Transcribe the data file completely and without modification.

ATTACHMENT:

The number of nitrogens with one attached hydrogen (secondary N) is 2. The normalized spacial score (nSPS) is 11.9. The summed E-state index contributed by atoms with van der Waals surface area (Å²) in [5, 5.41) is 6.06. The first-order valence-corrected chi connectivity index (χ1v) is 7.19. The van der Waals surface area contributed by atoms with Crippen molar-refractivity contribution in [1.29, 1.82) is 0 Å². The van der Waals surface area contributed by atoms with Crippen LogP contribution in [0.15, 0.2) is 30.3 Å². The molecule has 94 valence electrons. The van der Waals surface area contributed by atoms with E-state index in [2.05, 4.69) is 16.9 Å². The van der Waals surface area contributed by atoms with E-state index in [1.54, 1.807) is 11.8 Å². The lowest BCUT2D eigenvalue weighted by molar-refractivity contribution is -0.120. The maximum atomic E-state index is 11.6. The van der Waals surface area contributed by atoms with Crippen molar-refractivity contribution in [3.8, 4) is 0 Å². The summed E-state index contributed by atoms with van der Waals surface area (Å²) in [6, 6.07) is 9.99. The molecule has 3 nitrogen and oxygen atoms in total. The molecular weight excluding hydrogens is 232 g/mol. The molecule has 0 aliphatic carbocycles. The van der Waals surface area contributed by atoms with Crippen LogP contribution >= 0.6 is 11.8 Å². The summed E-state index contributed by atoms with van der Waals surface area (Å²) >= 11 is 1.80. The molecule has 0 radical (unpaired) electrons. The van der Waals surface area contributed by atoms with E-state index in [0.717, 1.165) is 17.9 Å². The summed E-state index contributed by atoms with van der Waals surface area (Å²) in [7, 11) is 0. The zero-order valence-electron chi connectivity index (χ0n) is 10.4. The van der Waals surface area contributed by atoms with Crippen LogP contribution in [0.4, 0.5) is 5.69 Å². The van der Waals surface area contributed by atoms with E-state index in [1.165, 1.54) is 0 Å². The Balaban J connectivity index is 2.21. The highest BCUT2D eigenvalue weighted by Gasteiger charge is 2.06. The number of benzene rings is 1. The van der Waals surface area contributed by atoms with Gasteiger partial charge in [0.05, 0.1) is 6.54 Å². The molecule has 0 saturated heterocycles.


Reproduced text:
The number of nitrogens with one attached hydrogen (secondary N) is 2. The normalized spacial score (nSPS) is 11.9. The summed E-state index contributed by atoms with van der Waals surface area (Å²) in [5, 5.41) is 6.06. The first-order valence-corrected chi connectivity index (χ1v) is 7.19. The van der Waals surface area contributed by atoms with Crippen molar-refractivity contribution in [1.29, 1.82) is 0 Å². The van der Waals surface area contributed by atoms with Crippen LogP contribution in [0.15, 0.2) is 30.3 Å². The molecule has 94 valence electrons. The van der Waals surface area contributed by atoms with E-state index in [2.05, 4.69) is 16.9 Å². The van der Waals surface area contributed by atoms with E-state index in [1.54, 1.807) is 11.8 Å². The lowest BCUT2D eigenvalue weighted by molar-refractivity contribution is -0.120. The maximum atomic E-state index is 11.6. The van der Waals surface area contributed by atoms with Crippen molar-refractivity contribution in [3.8, 4) is 0 Å². The summed E-state index contributed by atoms with van der Waals surface area (Å²) in [6, 6.07) is 9.99. The molecule has 3 nitrogen and oxygen atoms in total. The molecular weight excluding hydrogens is 232 g/mol. The molecule has 0 aliphatic carbocycles. The van der Waals surface area contributed by atoms with Crippen LogP contribution >= 0.6 is 11.8 Å². The summed E-state index contributed by atoms with van der Waals surface area (Å²) >= 11 is 1.80. The molecule has 0 radical (unpaired) electrons. The van der Waals surface area contributed by atoms with E-state index in [0.717, 1.165) is 17.9 Å². The summed E-state index contributed by atoms with van der Waals surface area (Å²) in [7, 11) is 0. The zero-order valence-electron chi connectivity index (χ0n) is 10.4. The van der Waals surface area contributed by atoms with Crippen LogP contribution in [0.4, 0.5) is 5.69 Å². The van der Waals surface area contributed by atoms with E-state index in [1.165, 1.54) is 0 Å². The Balaban J connectivity index is 2.21. The highest BCUT2D eigenvalue weighted by Gasteiger charge is 2.06. The number of benzene rings is 1. The van der Waals surface area contributed by atoms with Gasteiger partial charge in [0.05, 0.1) is 6.54 Å². The molecule has 0 saturated heterocycles.